The drive to create smarter cities is not just a local concern it is a global challenge. Computation Institute (CI) director Ian Foster, speaking at Chicago: City of Big Data, notes that half of the Earth's population currently lives in cities – a portion that will rise to 70 percent by the year 2050.
"It’s no exaggeration to say that the health and prosperity of humanity during this next century will depend very much on how effectively we are able to run, design and hopefully improve the cities in which we live," says Foster.
Chicago Lakeside Development is an ambitious example of building a new city infrastructure with data. The 600-acre area on Chicago's south side offers both a computational challenge to architects and planners, and an opportunity to see social science in action.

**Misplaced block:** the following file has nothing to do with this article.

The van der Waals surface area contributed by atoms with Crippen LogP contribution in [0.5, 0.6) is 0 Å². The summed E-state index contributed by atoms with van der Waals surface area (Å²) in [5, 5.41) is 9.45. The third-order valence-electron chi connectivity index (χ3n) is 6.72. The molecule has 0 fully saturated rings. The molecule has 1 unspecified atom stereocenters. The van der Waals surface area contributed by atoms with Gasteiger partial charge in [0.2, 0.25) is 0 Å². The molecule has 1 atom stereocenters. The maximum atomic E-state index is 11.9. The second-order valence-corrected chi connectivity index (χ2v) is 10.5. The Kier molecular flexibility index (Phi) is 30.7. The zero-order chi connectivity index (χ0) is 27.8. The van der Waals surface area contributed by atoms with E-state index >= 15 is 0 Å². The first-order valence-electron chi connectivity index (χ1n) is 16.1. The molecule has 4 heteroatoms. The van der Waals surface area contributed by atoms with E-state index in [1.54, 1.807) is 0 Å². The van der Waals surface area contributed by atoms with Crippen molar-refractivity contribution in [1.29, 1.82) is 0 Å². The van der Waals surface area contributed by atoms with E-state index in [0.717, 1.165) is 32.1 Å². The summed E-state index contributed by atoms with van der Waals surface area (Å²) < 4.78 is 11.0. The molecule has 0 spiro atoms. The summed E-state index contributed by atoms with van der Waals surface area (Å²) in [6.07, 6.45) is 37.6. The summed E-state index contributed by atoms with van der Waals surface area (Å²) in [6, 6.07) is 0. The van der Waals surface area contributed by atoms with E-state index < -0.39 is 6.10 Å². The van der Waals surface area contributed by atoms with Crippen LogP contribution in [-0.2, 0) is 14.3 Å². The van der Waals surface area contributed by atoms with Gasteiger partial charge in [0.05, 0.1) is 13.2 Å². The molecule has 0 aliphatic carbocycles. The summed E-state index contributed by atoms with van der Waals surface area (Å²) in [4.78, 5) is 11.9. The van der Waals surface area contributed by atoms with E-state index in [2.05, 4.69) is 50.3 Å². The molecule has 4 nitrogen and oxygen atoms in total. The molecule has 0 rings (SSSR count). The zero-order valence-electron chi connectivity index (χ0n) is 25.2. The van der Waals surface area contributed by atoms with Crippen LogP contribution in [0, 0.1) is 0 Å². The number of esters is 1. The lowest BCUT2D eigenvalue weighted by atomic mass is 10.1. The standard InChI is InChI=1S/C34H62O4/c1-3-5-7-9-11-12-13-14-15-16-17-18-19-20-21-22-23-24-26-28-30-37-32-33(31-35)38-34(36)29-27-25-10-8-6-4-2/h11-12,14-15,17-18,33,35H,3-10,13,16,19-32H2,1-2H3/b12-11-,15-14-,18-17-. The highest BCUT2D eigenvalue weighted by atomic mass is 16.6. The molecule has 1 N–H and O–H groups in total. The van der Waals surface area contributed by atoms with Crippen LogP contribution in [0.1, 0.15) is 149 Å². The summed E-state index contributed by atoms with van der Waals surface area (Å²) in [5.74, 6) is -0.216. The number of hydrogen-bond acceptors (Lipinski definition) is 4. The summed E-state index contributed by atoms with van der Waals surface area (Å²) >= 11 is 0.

To learn more about what data analytics and computer models can do to make cities better places to live and work, Read Rob Mitchum’s blog post Data: A foundation for tomorrow.